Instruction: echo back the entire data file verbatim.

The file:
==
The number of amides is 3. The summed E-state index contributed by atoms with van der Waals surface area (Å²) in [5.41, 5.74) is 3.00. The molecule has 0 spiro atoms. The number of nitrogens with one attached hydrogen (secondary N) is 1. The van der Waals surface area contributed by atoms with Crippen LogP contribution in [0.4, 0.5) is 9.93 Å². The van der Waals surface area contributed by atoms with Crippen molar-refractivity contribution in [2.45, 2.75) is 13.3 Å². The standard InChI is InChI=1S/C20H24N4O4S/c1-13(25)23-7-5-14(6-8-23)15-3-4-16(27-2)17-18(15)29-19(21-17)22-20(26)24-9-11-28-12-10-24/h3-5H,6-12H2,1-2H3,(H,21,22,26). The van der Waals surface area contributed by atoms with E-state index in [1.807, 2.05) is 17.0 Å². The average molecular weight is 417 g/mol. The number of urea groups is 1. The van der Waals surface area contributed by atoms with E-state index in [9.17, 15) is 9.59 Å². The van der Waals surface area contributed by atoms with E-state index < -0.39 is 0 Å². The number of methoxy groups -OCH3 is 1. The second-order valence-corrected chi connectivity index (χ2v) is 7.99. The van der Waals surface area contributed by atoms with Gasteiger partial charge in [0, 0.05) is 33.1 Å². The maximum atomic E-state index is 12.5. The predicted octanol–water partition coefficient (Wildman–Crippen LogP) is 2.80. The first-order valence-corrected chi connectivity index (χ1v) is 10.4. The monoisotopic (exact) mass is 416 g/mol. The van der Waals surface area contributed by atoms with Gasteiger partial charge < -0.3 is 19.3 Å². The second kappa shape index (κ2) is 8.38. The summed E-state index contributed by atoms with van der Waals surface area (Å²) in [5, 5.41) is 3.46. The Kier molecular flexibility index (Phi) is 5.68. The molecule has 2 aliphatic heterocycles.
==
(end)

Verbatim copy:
The number of amides is 3. The summed E-state index contributed by atoms with van der Waals surface area (Å²) in [5.41, 5.74) is 3.00. The molecule has 0 spiro atoms. The number of nitrogens with one attached hydrogen (secondary N) is 1. The van der Waals surface area contributed by atoms with Crippen LogP contribution in [0.4, 0.5) is 9.93 Å². The van der Waals surface area contributed by atoms with Crippen molar-refractivity contribution in [2.45, 2.75) is 13.3 Å². The standard InChI is InChI=1S/C20H24N4O4S/c1-13(25)23-7-5-14(6-8-23)15-3-4-16(27-2)17-18(15)29-19(21-17)22-20(26)24-9-11-28-12-10-24/h3-5H,6-12H2,1-2H3,(H,21,22,26). The van der Waals surface area contributed by atoms with E-state index in [1.807, 2.05) is 17.0 Å². The average molecular weight is 417 g/mol. The number of urea groups is 1. The van der Waals surface area contributed by atoms with E-state index in [9.17, 15) is 9.59 Å². The van der Waals surface area contributed by atoms with E-state index < -0.39 is 0 Å². The number of methoxy groups -OCH3 is 1. The second-order valence-corrected chi connectivity index (χ2v) is 7.99. The van der Waals surface area contributed by atoms with Gasteiger partial charge in [0, 0.05) is 33.1 Å². The maximum atomic E-state index is 12.5. The predicted octanol–water partition coefficient (Wildman–Crippen LogP) is 2.80. The first-order valence-corrected chi connectivity index (χ1v) is 10.4. The monoisotopic (exact) mass is 416 g/mol. The van der Waals surface area contributed by atoms with Gasteiger partial charge < -0.3 is 19.3 Å². The second kappa shape index (κ2) is 8.38. The summed E-state index contributed by atoms with van der Waals surface area (Å²) in [5, 5.41) is 3.46. The Kier molecular flexibility index (Phi) is 5.68. The molecule has 2 aliphatic heterocycles.